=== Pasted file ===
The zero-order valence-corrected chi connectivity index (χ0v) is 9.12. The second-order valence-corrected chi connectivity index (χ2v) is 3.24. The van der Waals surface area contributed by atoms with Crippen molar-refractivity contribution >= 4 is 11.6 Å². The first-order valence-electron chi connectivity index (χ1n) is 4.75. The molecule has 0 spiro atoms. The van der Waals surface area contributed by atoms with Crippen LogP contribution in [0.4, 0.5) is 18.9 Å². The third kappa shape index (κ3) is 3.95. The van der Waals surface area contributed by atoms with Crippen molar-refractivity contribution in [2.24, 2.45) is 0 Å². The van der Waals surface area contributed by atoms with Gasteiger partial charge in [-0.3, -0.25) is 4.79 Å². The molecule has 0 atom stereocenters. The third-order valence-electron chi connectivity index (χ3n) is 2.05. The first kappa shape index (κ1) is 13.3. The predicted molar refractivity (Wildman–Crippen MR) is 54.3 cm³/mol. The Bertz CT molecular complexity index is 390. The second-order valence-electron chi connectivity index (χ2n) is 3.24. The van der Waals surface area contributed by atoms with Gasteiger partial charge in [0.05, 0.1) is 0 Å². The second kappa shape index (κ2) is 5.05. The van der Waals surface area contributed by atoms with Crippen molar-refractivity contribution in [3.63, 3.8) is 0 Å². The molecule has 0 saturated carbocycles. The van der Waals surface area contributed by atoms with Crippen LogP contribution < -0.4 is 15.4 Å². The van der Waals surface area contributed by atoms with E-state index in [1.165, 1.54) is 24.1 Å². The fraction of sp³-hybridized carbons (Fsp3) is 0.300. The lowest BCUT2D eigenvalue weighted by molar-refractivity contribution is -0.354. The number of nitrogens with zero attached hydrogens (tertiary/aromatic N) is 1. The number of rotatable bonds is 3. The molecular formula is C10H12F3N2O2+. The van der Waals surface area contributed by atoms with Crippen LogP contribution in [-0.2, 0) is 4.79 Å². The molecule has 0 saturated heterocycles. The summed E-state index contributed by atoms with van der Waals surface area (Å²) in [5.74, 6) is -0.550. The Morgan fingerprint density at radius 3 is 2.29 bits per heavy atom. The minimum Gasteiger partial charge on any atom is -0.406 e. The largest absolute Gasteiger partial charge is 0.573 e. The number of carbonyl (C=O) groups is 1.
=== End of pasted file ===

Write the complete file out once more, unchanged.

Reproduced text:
The zero-order valence-corrected chi connectivity index (χ0v) is 9.12. The second-order valence-corrected chi connectivity index (χ2v) is 3.24. The van der Waals surface area contributed by atoms with Crippen molar-refractivity contribution >= 4 is 11.6 Å². The first-order valence-electron chi connectivity index (χ1n) is 4.75. The molecule has 0 spiro atoms. The van der Waals surface area contributed by atoms with Crippen LogP contribution in [0.4, 0.5) is 18.9 Å². The third kappa shape index (κ3) is 3.95. The van der Waals surface area contributed by atoms with Crippen molar-refractivity contribution in [2.24, 2.45) is 0 Å². The van der Waals surface area contributed by atoms with Gasteiger partial charge in [-0.3, -0.25) is 4.79 Å². The molecule has 0 atom stereocenters. The third-order valence-electron chi connectivity index (χ3n) is 2.05. The first kappa shape index (κ1) is 13.3. The predicted molar refractivity (Wildman–Crippen MR) is 54.3 cm³/mol. The Bertz CT molecular complexity index is 390. The second-order valence-electron chi connectivity index (χ2n) is 3.24. The van der Waals surface area contributed by atoms with Gasteiger partial charge in [0.05, 0.1) is 0 Å². The second kappa shape index (κ2) is 5.05. The van der Waals surface area contributed by atoms with Crippen molar-refractivity contribution in [3.63, 3.8) is 0 Å². The molecule has 0 saturated carbocycles. The van der Waals surface area contributed by atoms with Crippen LogP contribution < -0.4 is 15.4 Å². The van der Waals surface area contributed by atoms with E-state index in [1.165, 1.54) is 24.1 Å². The fraction of sp³-hybridized carbons (Fsp3) is 0.300. The lowest BCUT2D eigenvalue weighted by molar-refractivity contribution is -0.354. The number of nitrogens with zero attached hydrogens (tertiary/aromatic N) is 1. The number of rotatable bonds is 3. The molecular formula is C10H12F3N2O2+. The van der Waals surface area contributed by atoms with Crippen LogP contribution in [-0.2, 0) is 4.79 Å². The molecule has 0 saturated heterocycles. The summed E-state index contributed by atoms with van der Waals surface area (Å²) in [5.74, 6) is -0.550. The Morgan fingerprint density at radius 3 is 2.29 bits per heavy atom. The minimum Gasteiger partial charge on any atom is -0.406 e. The largest absolute Gasteiger partial charge is 0.573 e. The number of carbonyl (C=O) groups is 1.